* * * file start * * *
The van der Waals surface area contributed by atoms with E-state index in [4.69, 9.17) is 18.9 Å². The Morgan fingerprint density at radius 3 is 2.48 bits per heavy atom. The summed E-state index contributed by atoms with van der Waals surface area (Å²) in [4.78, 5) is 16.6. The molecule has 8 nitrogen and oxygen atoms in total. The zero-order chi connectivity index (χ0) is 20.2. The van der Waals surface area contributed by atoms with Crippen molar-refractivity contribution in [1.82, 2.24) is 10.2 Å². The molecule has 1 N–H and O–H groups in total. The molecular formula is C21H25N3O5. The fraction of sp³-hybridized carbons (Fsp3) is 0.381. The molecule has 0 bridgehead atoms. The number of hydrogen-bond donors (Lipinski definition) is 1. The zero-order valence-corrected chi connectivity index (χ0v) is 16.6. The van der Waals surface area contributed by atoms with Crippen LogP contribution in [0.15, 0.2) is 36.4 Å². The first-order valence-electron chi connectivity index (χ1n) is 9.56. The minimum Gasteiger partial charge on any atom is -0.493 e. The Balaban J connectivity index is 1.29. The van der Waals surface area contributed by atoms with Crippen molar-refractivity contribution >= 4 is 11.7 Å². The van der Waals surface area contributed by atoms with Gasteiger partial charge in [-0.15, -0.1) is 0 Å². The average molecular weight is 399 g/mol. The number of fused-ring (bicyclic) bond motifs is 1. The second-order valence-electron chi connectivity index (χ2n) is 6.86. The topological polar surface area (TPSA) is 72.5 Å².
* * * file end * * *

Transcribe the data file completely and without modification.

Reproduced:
The van der Waals surface area contributed by atoms with E-state index in [4.69, 9.17) is 18.9 Å². The Morgan fingerprint density at radius 3 is 2.48 bits per heavy atom. The summed E-state index contributed by atoms with van der Waals surface area (Å²) in [4.78, 5) is 16.6. The molecule has 8 nitrogen and oxygen atoms in total. The zero-order chi connectivity index (χ0) is 20.2. The van der Waals surface area contributed by atoms with Crippen molar-refractivity contribution in [1.82, 2.24) is 10.2 Å². The molecule has 1 N–H and O–H groups in total. The molecular formula is C21H25N3O5. The fraction of sp³-hybridized carbons (Fsp3) is 0.381. The molecule has 0 bridgehead atoms. The number of hydrogen-bond donors (Lipinski definition) is 1. The zero-order valence-corrected chi connectivity index (χ0v) is 16.6. The van der Waals surface area contributed by atoms with Crippen LogP contribution in [0.15, 0.2) is 36.4 Å². The first-order valence-electron chi connectivity index (χ1n) is 9.56. The minimum Gasteiger partial charge on any atom is -0.493 e. The Balaban J connectivity index is 1.29. The van der Waals surface area contributed by atoms with Crippen molar-refractivity contribution >= 4 is 11.7 Å². The van der Waals surface area contributed by atoms with Gasteiger partial charge in [-0.15, -0.1) is 0 Å². The average molecular weight is 399 g/mol. The number of fused-ring (bicyclic) bond motifs is 1. The second-order valence-electron chi connectivity index (χ2n) is 6.86. The topological polar surface area (TPSA) is 72.5 Å².